It's Official: 'Hunger Fog' Really Does Cloud Your Decision Making

Skipping a meal can have a big impact on decision-making, new research suggests.

If you’ve skipped lunch, avoid estate agents at all costs.

Making decisions on an empty stomach can lead to questionable choices, new research suggests – and the effects extend way beyond our food selections.

Most of us know that heading to the supermarket with a growling stomach can mean leaving with an overflowing trolly of unhealthy treats, but the study from Dundee University found ‘hunger fog’ can also prevent us thinking clearly when it comes to big life choices.

Participants in an experiment were asked questions relating to food, money and other rewards when satiated and again when they had skipped a meal.

The study found that hunger significantly altered people’s decision-making, making them impatient and more likely to settle for a small reward that arrived sooner, rather than a larger one promised at a later date.

Dinner place setting. A pink plate with silver fork and knife isolated on pink background with clipping path
Dinner place setting. A pink plate with silver fork and knife isolated on pink background with clipping path

While it was perhaps unsurprising that hungry people were more likely to settle for smaller food incentives that arrived sooner, the researchers found that being hungry actually changes preferences for rewards entirely unrelated to food.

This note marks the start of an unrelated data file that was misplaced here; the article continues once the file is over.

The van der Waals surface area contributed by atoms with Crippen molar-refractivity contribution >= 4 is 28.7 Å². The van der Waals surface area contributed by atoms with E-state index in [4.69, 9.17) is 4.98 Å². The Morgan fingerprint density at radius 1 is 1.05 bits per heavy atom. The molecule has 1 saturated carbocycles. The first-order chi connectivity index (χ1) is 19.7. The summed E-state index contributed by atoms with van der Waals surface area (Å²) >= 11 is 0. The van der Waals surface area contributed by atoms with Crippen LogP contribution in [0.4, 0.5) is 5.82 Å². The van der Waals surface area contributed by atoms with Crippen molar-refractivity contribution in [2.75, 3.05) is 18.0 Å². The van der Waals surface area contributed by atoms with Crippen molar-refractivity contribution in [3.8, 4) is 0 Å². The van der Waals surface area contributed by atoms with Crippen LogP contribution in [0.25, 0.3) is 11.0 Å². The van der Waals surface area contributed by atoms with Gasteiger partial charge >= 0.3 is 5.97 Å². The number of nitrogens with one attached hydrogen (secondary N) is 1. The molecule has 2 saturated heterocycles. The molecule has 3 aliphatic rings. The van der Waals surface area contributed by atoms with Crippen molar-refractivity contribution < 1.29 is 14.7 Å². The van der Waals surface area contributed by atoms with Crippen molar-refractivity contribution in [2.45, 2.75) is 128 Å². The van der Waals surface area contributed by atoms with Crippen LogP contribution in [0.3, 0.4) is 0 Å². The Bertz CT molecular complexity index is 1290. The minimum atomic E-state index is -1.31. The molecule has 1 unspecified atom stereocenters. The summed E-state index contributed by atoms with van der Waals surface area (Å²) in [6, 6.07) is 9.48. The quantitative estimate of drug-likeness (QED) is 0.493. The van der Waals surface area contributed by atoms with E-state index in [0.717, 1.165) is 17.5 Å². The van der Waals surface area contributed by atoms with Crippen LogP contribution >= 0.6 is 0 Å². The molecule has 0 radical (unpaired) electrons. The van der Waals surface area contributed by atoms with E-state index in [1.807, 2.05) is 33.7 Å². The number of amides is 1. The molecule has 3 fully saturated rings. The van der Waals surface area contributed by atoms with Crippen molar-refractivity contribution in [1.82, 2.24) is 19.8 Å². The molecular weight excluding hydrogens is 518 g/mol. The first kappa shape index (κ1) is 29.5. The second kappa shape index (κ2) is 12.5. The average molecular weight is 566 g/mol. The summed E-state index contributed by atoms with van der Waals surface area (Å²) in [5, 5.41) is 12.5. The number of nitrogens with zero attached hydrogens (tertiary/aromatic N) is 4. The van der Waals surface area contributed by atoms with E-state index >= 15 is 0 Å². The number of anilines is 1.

“People generally know that when they are hungry they shouldn’t really go food shopping because they are more likely to make choices that are either unhealthy or indulgent. Our research suggests this could have an impact on other kinds of decisions as well,” said study lead Dr Benjamin Vincent.

“Say you were going to speak with a pension or mortgage advisor – doing so while hungry might make you care a bit more about immediate gratification at the expense of a potentially more rosy future.”

The researchers noted that if you offer people a reward now or double that reward in the future, they were normally willing to wait 35 days to double the reward, but when hungry this plummeted to only three days.

It seems the makers of Snickers really are on to something: “You’re just not you when you’re hungry.”